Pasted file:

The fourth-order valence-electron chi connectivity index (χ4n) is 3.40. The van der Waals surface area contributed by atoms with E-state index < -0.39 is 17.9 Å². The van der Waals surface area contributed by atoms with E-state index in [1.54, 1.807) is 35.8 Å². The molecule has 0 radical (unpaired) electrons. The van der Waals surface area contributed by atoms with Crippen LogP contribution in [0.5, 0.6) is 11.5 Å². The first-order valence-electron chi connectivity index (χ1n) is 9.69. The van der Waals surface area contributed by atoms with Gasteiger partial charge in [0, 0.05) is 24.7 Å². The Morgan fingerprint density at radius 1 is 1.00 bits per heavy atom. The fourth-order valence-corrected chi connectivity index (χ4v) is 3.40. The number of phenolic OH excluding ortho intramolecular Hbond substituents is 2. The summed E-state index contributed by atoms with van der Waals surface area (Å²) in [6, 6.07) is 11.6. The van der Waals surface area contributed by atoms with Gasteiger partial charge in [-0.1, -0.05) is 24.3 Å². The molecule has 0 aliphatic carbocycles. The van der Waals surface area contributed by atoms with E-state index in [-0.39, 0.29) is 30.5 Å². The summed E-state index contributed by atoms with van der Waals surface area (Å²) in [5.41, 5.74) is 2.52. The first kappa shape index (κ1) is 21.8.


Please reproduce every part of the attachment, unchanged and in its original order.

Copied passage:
The fourth-order valence-electron chi connectivity index (χ4n) is 3.40. The van der Waals surface area contributed by atoms with E-state index < -0.39 is 17.9 Å². The van der Waals surface area contributed by atoms with E-state index in [1.54, 1.807) is 35.8 Å². The molecule has 0 radical (unpaired) electrons. The van der Waals surface area contributed by atoms with Crippen LogP contribution in [0.5, 0.6) is 11.5 Å². The first-order valence-electron chi connectivity index (χ1n) is 9.69. The van der Waals surface area contributed by atoms with Gasteiger partial charge in [0, 0.05) is 24.7 Å². The Morgan fingerprint density at radius 1 is 1.00 bits per heavy atom. The fourth-order valence-corrected chi connectivity index (χ4v) is 3.40. The number of phenolic OH excluding ortho intramolecular Hbond substituents is 2. The summed E-state index contributed by atoms with van der Waals surface area (Å²) in [6, 6.07) is 11.6. The van der Waals surface area contributed by atoms with Gasteiger partial charge in [-0.1, -0.05) is 24.3 Å². The molecule has 0 aliphatic carbocycles. The van der Waals surface area contributed by atoms with E-state index in [-0.39, 0.29) is 30.5 Å². The summed E-state index contributed by atoms with van der Waals surface area (Å²) in [5.41, 5.74) is 2.52. The first kappa shape index (κ1) is 21.8.